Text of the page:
The ruler of the historic Oyo empire and present-day Oyo town in West Africa is known as Alaafin, meaning The Owner of the Palace in Yoruba. He was the ruler of the old Oyo Empire, which stretched from the present-day Benin Republic to Nigeria, with states emanating from the south, east, and west. The individuals who worked for him were known as Yorubas and spoke the Yoruba language. In Yoruba mythology and history, the Alaafin of Oyo is claimed to be one of Oduduwa’s seven grandchildren who later became Kings, establishing the Yoruba Civilization’s cornerstone.

The title was kept as the official title of the ceremonial ruler of the current people of Oyo, Nigeria, after the fall of the Oyo Empire. The Alaafin is the Yoruba people’s political leader and the only monarch with the authority to designate a chieftain to represent Yorubaland as a whole. Aare Ona Kakanfo of Yorubaland and Iyalode of Yorubaland are two examples of such appointments.

Oba Lamidi Adeyemi III, the 45th Alaafin, is the current Alaafin (Emperor) of Oyo, and he recently marked his 50th year on the throne. The permanent Chairman of the Oyo State Council of Obas and Chiefs is Oba Lamidi Olayiwola Adeyemi III, Iku Baba Yeye, Alaafin (Emperor) of Oyo. The Emperor of Yorubas and the Grand Custodian of Yoruba Culture and Tradition.

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Olu of Warri

The Kingdom of Warri (Warri Kingdom) or Iwere Kingdom, founded in 1480 in Warri, Delta State, Nigeria, was one of the Nigerian traditional states.

The Olu of Warri is another powerful first-class king in the country. He is the leader of the Itsekiri people. Ogiame Atuwatse III, the current Olu of Warri, was crowned on August 21, 2021.

The Ooni of Ife

The current Ooni of Ile-Ife is Oba Ogunwusi and he is the paramount ruler of the Ife dynasty. It is said that he plays a strong part in choosing Osun’s state governor. The Ooni is also a first-class King. Oba Adeyeye Enitan Ogunwusi (jájá II), the 51st and current Ooni of Ife, was born on October 17, 1974. He is the Yoruba kingdom of Ile-traditional Ife’s ruler/monarch. He ascended to the throne in 2015, following Oba Okunade Sijuwade, the 50th Ooni of Ife, who had died.

The Dein of Agbor

Dein Keagborekuzi I is the Dein of Agbor kingdom, a Nigerian traditional state in Delta State, Nigeria. He was born Benjamin Keagborekuzi Ikenchuku on June 29, 1977. In the 1980 edition of the Guinness Book of World Records, he was proclaimed the world’s youngest crowned monarch. He was the Chancellor of Ilorin University.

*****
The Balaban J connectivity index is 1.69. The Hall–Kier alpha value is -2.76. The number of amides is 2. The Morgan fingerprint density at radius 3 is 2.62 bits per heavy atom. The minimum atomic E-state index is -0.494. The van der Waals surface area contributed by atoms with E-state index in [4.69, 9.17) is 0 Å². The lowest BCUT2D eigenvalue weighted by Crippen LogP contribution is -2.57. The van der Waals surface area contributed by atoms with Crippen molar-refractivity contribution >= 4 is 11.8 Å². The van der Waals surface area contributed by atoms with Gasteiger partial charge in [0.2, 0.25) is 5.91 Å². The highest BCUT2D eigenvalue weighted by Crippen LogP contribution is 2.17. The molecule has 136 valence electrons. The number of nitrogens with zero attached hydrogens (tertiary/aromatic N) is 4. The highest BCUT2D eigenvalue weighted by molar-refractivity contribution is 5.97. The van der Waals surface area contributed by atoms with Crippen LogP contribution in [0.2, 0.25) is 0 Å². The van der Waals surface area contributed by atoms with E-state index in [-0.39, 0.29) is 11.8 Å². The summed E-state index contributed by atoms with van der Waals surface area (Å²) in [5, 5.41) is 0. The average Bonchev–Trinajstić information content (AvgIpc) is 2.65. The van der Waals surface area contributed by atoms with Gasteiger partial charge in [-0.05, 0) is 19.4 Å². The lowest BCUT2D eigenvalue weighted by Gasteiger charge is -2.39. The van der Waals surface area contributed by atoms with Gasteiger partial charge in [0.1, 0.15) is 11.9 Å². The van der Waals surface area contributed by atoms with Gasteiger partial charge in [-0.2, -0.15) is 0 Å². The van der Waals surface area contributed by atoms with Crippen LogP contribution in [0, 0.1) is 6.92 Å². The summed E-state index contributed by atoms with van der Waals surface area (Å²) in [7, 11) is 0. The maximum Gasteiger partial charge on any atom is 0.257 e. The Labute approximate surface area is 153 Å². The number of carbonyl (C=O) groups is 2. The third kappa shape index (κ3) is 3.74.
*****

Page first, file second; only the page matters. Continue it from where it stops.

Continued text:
Oba of Lagos

The traditional ruler (Oba) of Lagos is the Eleko of Eko, commonly known as the Oba of Lagos. The Oba is a ceremonial Yoruba sovereign with no political power who is sought out by politicians seeking support from the citizens of Lagos, Nigeria’s financial capital and the continent’s largest city. Among other ceremonial functions, the Oba has appeared in tourism advertising on behalf of the city, frequently proclaiming “You’ve got to travel to Lagos.” Rilwan Akiolu, the current Oba of Lagos, has held the position since 2003.

Obi of Onitsha

Igwe Nnayelugo Alfred Nnaemeka Achebe, a strong king in Nigeria and the current traditional ruler and Obi of the Onitsha people, is also among the top ten most powerful Kings in Nigeria. He is most likely to be consulted first when concerns impacting the southeastern section of Nigeria arise, making him one of Nigeria’s most powerful kings.

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Olubadan of Ibadan

The king of Ibadanland in Nigeria is known as Olubadan (Yoruba: Lord of Ibadan). Ibadan was created in the 16th century, but it was not until 1820 that the Yoruba people assumed control. By 1850, they had created their odd succession principle, which alternates between two lines, which is extremely distinct from other traditional Yoruba kings. Because it takes decades to groom an Olubadan for the throne through the phases of chieftaincy elevation, any male born title-holder of the metropolitan center is a prospective king.

Oba Samuel Odulana Odugade, who died at the age of 101, held the title of Olubadan, which means Lord of Ibadan. Oba Saliu Adetunji is the current Olubadan of Ibadan. Ibadan is an old kingdom as well.